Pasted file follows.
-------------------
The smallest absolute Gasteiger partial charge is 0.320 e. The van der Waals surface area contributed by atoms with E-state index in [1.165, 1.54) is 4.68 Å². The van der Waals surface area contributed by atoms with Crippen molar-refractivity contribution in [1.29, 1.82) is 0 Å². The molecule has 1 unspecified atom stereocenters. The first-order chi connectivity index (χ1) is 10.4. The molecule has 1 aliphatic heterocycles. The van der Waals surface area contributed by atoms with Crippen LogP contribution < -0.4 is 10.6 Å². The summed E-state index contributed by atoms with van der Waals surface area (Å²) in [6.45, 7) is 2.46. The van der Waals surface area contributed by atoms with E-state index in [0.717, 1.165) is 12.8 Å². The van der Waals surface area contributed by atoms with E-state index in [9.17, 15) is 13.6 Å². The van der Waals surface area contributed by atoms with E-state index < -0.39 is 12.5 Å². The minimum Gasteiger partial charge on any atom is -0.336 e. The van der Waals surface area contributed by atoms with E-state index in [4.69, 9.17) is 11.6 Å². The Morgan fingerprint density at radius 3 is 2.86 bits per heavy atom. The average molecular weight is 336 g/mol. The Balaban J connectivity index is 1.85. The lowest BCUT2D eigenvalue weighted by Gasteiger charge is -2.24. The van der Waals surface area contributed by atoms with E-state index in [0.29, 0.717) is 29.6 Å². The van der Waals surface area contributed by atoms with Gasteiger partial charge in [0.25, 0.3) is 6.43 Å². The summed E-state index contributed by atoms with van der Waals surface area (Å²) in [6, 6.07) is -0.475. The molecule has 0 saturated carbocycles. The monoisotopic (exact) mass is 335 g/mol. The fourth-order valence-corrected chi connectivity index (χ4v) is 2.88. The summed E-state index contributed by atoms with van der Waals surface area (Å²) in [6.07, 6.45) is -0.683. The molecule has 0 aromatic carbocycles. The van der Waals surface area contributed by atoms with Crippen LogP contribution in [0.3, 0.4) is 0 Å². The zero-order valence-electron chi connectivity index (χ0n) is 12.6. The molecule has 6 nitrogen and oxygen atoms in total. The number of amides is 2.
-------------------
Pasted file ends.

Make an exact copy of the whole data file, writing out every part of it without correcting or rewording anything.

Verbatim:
The smallest absolute Gasteiger partial charge is 0.320 e. The van der Waals surface area contributed by atoms with E-state index in [1.165, 1.54) is 4.68 Å². The van der Waals surface area contributed by atoms with Crippen molar-refractivity contribution in [1.29, 1.82) is 0 Å². The molecule has 1 unspecified atom stereocenters. The first-order chi connectivity index (χ1) is 10.4. The molecule has 1 aliphatic heterocycles. The van der Waals surface area contributed by atoms with Crippen LogP contribution < -0.4 is 10.6 Å². The summed E-state index contributed by atoms with van der Waals surface area (Å²) in [6.45, 7) is 2.46. The van der Waals surface area contributed by atoms with E-state index in [0.717, 1.165) is 12.8 Å². The van der Waals surface area contributed by atoms with E-state index in [9.17, 15) is 13.6 Å². The van der Waals surface area contributed by atoms with E-state index < -0.39 is 12.5 Å². The minimum Gasteiger partial charge on any atom is -0.336 e. The van der Waals surface area contributed by atoms with E-state index in [4.69, 9.17) is 11.6 Å². The Morgan fingerprint density at radius 3 is 2.86 bits per heavy atom. The average molecular weight is 336 g/mol. The Balaban J connectivity index is 1.85. The lowest BCUT2D eigenvalue weighted by Gasteiger charge is -2.24. The van der Waals surface area contributed by atoms with E-state index in [0.29, 0.717) is 29.6 Å². The van der Waals surface area contributed by atoms with Gasteiger partial charge in [0.25, 0.3) is 6.43 Å². The summed E-state index contributed by atoms with van der Waals surface area (Å²) in [6, 6.07) is -0.475. The molecule has 0 saturated carbocycles. The monoisotopic (exact) mass is 335 g/mol. The fourth-order valence-corrected chi connectivity index (χ4v) is 2.88. The summed E-state index contributed by atoms with van der Waals surface area (Å²) in [6.07, 6.45) is -0.683. The molecule has 0 aromatic carbocycles. The van der Waals surface area contributed by atoms with Crippen LogP contribution in [0.3, 0.4) is 0 Å². The zero-order valence-electron chi connectivity index (χ0n) is 12.6. The molecule has 6 nitrogen and oxygen atoms in total. The number of amides is 2.